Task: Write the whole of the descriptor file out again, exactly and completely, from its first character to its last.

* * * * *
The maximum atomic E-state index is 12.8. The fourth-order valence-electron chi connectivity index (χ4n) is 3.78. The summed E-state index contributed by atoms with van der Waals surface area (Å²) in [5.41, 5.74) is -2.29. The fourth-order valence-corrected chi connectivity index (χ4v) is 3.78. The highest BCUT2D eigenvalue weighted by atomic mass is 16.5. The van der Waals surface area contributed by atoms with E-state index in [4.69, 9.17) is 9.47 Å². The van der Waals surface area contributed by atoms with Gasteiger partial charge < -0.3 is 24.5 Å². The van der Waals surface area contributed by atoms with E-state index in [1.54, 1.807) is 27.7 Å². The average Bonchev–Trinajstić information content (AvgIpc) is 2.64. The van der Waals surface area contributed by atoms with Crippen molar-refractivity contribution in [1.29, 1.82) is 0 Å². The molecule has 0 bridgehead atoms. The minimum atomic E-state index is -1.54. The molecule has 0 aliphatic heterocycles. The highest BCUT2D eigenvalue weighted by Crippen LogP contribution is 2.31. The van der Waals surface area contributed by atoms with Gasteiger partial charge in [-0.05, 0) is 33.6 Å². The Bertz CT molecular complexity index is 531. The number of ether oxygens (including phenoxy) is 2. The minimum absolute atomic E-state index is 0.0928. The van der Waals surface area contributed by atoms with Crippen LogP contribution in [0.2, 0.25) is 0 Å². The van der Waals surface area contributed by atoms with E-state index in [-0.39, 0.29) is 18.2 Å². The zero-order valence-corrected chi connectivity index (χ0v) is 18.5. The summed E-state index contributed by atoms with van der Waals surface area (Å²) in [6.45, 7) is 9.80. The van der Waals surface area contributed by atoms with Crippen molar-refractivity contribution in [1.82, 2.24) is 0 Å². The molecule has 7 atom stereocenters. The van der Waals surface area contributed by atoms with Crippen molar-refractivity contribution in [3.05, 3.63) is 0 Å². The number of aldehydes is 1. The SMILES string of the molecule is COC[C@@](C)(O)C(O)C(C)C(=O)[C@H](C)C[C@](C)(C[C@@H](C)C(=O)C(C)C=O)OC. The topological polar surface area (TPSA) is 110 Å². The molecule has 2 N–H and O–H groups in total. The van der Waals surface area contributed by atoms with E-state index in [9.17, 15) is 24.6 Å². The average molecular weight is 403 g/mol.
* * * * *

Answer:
The maximum atomic E-state index is 12.8. The fourth-order valence-electron chi connectivity index (χ4n) is 3.78. The summed E-state index contributed by atoms with van der Waals surface area (Å²) in [5.41, 5.74) is -2.29. The fourth-order valence-corrected chi connectivity index (χ4v) is 3.78. The highest BCUT2D eigenvalue weighted by atomic mass is 16.5. The van der Waals surface area contributed by atoms with E-state index in [4.69, 9.17) is 9.47 Å². The van der Waals surface area contributed by atoms with Gasteiger partial charge < -0.3 is 24.5 Å². The van der Waals surface area contributed by atoms with E-state index in [1.54, 1.807) is 27.7 Å². The average Bonchev–Trinajstić information content (AvgIpc) is 2.64. The van der Waals surface area contributed by atoms with Crippen molar-refractivity contribution in [1.29, 1.82) is 0 Å². The molecule has 0 bridgehead atoms. The minimum atomic E-state index is -1.54. The molecule has 0 aliphatic heterocycles. The highest BCUT2D eigenvalue weighted by Crippen LogP contribution is 2.31. The van der Waals surface area contributed by atoms with Gasteiger partial charge in [-0.05, 0) is 33.6 Å². The Bertz CT molecular complexity index is 531. The number of ether oxygens (including phenoxy) is 2. The minimum absolute atomic E-state index is 0.0928. The van der Waals surface area contributed by atoms with Crippen LogP contribution in [0.2, 0.25) is 0 Å². The van der Waals surface area contributed by atoms with E-state index in [-0.39, 0.29) is 18.2 Å². The zero-order valence-corrected chi connectivity index (χ0v) is 18.5. The summed E-state index contributed by atoms with van der Waals surface area (Å²) in [6.45, 7) is 9.80. The van der Waals surface area contributed by atoms with Crippen molar-refractivity contribution in [1.82, 2.24) is 0 Å². The molecule has 7 atom stereocenters. The van der Waals surface area contributed by atoms with Crippen molar-refractivity contribution in [3.05, 3.63) is 0 Å². The number of aldehydes is 1. The SMILES string of the molecule is COC[C@@](C)(O)C(O)C(C)C(=O)[C@H](C)C[C@](C)(C[C@@H](C)C(=O)C(C)C=O)OC. The topological polar surface area (TPSA) is 110 Å². The molecule has 2 N–H and O–H groups in total. The van der Waals surface area contributed by atoms with E-state index in [9.17, 15) is 24.6 Å². The average molecular weight is 403 g/mol.